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Re: Designs and Kits

Postby lllazar » Wed Feb 23, 2011 2:31 am

Sanding? My jig allows me to dip the ribs into some water, and bend it along the jig and glue right in that position. With a little masking tape to hold everything down, and a blow dryer, the rotor comes out with exactly as much curvature as i want. So ya, i don't really end up having to sand anything.

But really what does it matter, it's not like towers where you build a tower or two every week (or in some cases more), the only need to rebuild would be because there has been a major change to your design or something breaks/gets stuck.
2011 Season Events~

Fossils (Regionals ~1st) (State ~6th)
Towers (Regionals ~1st) (State ~3rd)
Helicopter (Regionals -3rd gahhh) (State ~5th)
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Re: Designs and Kits

Postby Frogger4907 » Mon Feb 28, 2011 4:03 pm

I kind of wish kits weren't aloud... any one can throw together of kit, that professionals design to stay up for 2 min... :|
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Re: Designs and Kits

Postby jander14indoor » Mon Feb 28, 2011 8:48 pm

What kit are you talking about? I've seen NO reports of a kit hitting two minutes, and many about students struggling to even get off the ground with a kit. So far no evidence that kits give any of advantage that I've seen. If you have evidence, provide it, we can certainly look at that for next year.

Keep in mind, the purpose of these flying events is not so much design (though there's more room in helicopter than Wright Stuff for desing surprises) but test and evaluation. Without test and evaluation, there's still no way I've seen to succeed with this event even if someone hands you a good copter.

Thanks,

Jeff Anderson
Livonia, MI

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Re: Designs and Kits

Postby lllazar » Mon Feb 28, 2011 10:17 pm

Haha this is very true, my rotors as far as i can see are very well constructed and in theory the design should work quite well, but we started at the beginning getting times of 30-40 seconds. Only through testing and changing factors did we get our time up.
2011 Season Events~

Fossils (Regionals ~1st) (State ~6th)
Towers (Regionals ~1st) (State ~3rd)
Helicopter (Regionals -3rd gahhh) (State ~5th)
Wind Power (Regionals ~1st) (State ~3rd TIERED!)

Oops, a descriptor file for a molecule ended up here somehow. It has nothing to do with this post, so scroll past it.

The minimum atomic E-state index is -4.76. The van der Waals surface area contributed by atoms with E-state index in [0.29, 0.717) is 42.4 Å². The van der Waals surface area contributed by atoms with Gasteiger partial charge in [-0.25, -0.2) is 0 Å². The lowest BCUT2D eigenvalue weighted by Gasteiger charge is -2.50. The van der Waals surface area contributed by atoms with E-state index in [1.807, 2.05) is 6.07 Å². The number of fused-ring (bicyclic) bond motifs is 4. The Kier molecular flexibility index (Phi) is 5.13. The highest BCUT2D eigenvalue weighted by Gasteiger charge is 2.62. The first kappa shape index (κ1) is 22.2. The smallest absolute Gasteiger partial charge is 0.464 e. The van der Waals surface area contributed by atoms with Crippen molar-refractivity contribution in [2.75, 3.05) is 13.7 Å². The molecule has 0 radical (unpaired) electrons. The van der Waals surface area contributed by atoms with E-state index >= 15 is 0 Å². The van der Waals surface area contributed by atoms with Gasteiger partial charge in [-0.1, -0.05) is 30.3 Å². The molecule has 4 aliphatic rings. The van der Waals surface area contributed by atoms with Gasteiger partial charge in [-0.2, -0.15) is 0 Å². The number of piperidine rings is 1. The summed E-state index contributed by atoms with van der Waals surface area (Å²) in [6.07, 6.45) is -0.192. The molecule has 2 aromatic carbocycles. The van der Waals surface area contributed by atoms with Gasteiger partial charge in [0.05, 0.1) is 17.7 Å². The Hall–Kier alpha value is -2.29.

Hooray for getting everything i wanted?

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lllazar
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Re: Designs and Kits

Postby lllazar » Mon Feb 28, 2011 10:20 pm

Haha this is very true, my rotors as far as i can see are very well constructed and in theory the design should work quite well, but we started at the beginning getting times of 30-40 seconds. Only through testing and changing factors did we get our time up.
2011 Season Events~

Fossils (Regionals ~1st) (State ~6th)
Towers (Regionals ~1st) (State ~3rd)
Helicopter (Regionals -3rd gahhh) (State ~5th)
Wind Power (Regionals ~1st) (State ~3rd TIERED!)

Hooray for getting everything i wanted?

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Re: Designs and Kits

Postby Frogger4907 » Tue Mar 01, 2011 7:27 pm

jander14indoor wrote:What kit are you talking about? I've seen NO reports of a kit hitting two minutes, and many about students struggling to even get off the ground with a kit. So far no evidence that kits give any of advantage that I've seen. If you have evidence, provide it, we can certainly look at that for next year.

Keep in mind, the purpose of these flying events is not so much design (though there's more room in helicopter than Wright Stuff for desing surprises) but test and evaluation. Without test and evaluation, there's still no way I've seen to succeed with this event even if someone hands you a good copter.

Thanks,

Jeff Anderson
Livonia, MI

The River city rocket hits around 2 min according to their site, at http://www.turnertoys.com/G1/science_ol ... lanes1.htm as well as the kit below it can hit 2 min. Although I have never seen this, you can see that they say the kits are capable of two min. Maybe there not?
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Re: Designs and Kits

Postby smartkid222 » Tue Mar 01, 2011 8:28 pm

Although websites usually inflate the times to exaggerate the capabilities of the kits, it does seem possible for a helicopter from a kit to reach 2 minutes.